The real reason behind yield stagnation is the lackadaisical performance of public-funded research in India. One of the authors of the perspective article served as the director of the Central Cotton Research Institute, an institute of the Indian Council of Agricultural Research (ICAR) with an exclusive mandate for cotton improvement. He has proposed high-density planting, an agronomic practice implemented in China12 resulting in a national average yield of more than 1,600 T/Ha of lint in recent years (Figure 1b).
Why wasn’t this technology demonstrated at a large scale to provide farmers with a high-output alternative? Why has there been so little work on broadening the genetic base of G. hirsutum germplasm by introgressions from exotic high-yielding determinate types, desi cottons, and wild species?
The reality is that very little work has been published from India on the genetics and genomics of cotton. Whatever work has been carried out with public funding to develop GE events with high Bt trait expression13 and whitefly resistance14 has been sitting on the shelf. The All India Coordinated Research Programme (AICRP) on cotton has access to a large number of trial sites for evaluating the performance of public-bred varieties and hybrids. No trials have ever been conducted to compare public varieties with both public- and private-bred hybrids to guide the farmers who are struggling with more than 1,000 hybrids on the market.
If investments in public-funded research continue to stagnate, cotton farmers may have to reduce or abandon cotton cultivation, putting the future of millions of farmers and workers in the textile industry in jeopardy. The authors of the Perspective rightly warn of a bleak future for cotton in India, but wrongly attribute it to the Bt trait. The future is bleak due to poor investments in research and development.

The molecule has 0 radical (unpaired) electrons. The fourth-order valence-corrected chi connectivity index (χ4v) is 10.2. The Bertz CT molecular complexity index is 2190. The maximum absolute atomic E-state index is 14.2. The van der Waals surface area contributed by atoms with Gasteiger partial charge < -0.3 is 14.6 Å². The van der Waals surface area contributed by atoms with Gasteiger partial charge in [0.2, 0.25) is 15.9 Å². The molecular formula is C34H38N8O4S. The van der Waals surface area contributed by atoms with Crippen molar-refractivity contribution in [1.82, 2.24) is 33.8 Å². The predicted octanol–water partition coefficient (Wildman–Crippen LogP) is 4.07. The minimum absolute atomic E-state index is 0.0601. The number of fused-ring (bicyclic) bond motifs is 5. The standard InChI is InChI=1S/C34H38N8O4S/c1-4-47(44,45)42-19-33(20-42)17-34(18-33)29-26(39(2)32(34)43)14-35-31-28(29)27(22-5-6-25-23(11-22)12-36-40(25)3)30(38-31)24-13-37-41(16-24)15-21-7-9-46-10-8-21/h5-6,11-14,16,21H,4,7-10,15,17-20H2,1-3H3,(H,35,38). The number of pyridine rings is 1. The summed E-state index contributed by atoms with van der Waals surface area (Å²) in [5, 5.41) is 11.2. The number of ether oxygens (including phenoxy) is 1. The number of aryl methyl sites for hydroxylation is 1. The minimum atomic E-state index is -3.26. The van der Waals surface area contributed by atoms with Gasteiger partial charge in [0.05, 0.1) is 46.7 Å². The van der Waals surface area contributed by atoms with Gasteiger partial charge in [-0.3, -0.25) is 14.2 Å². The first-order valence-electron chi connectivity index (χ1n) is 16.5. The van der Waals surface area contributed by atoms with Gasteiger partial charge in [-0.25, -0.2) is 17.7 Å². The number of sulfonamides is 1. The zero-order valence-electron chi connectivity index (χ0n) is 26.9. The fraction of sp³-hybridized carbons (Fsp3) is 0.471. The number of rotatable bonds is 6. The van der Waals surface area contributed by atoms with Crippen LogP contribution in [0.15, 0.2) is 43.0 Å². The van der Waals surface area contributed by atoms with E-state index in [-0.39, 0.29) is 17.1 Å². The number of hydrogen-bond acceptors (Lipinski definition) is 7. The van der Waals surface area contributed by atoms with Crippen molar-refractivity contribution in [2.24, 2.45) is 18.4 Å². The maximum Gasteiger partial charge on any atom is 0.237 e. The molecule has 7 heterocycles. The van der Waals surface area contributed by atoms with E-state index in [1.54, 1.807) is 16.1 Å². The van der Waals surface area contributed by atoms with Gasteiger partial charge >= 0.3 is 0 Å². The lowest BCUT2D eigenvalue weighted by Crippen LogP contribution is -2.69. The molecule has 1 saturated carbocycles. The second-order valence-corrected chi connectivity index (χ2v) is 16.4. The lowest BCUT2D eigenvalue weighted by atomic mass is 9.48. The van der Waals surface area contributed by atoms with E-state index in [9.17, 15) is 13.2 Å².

There are major disparities in what consumers and farmers would like to see when it comes to agriculture. Consumers want cheap products produced with less fertilizer and, of course, without pesticides. The word “organic” is so enticing for consumers as it suggests not only healthier products but farming practices that are better for the environment. On the other hand, farmers would be happy with low-input, high-output agriculture – low in terms of monetary inputs and high in yields and incomes. This is even more critical for farmers with small holdings; survival is not enough, they need high productivity to generate a surplus.
Despite extensive inputs from some of the major science academies around the world on the safety of GE crops, those who oppose the use of the GE technology seem to have the upper hand. Both in the developed and developing regions of the world, there is an undercurrent of guilt for contributing to environmental degradation. Opposing the use of GE technologies provides catharsis from the guilt without making any individual level sacrifices.
However, the ‘arms race’ between the pests and crops is real, and there was no golden period in agriculture that we can go back to. Gene-based solutions, like in the case of dreaded wheat rusts and the Bt trait have been useful in reducing the need for pesticides. The use of pesticides in agriculture is very high (Figure 2); despite that, a lot of productivity gains are being lost to pests16. Genome sequences, GE technologies, and the more recent genome editing technologies have enhanced the possibilities for gene-based solutions.
As in cotton, every crop requires multiple trait inputs that need to be stacked in the seed and diversified into germplasm of regional interest. Currently, there are too many regulatory and IP fetters on GE-based technologies. Smallholder farmers would benefit only if such seeds were reasonably priced. These issues require urgent consideration both at the national and international level.
Meanwhile, we can do without some members of the scientific community, including the authors of the Perspective article, creating overt17,18,19 or sophisticated obfuscation around GE technologies. Unfortunately, 25 years after the first release of Bt cotton in the US, rather than moving forward, we are still discussing whether ‘to use or not to use’ GE technologies.
Deepak Pental was a professor in the Department of Genetics at the University of Delhi. He is currently a CSIR-Distinguished Scientist at the University. His major research interest is breeding oilseed mustard using conventional and molecular methods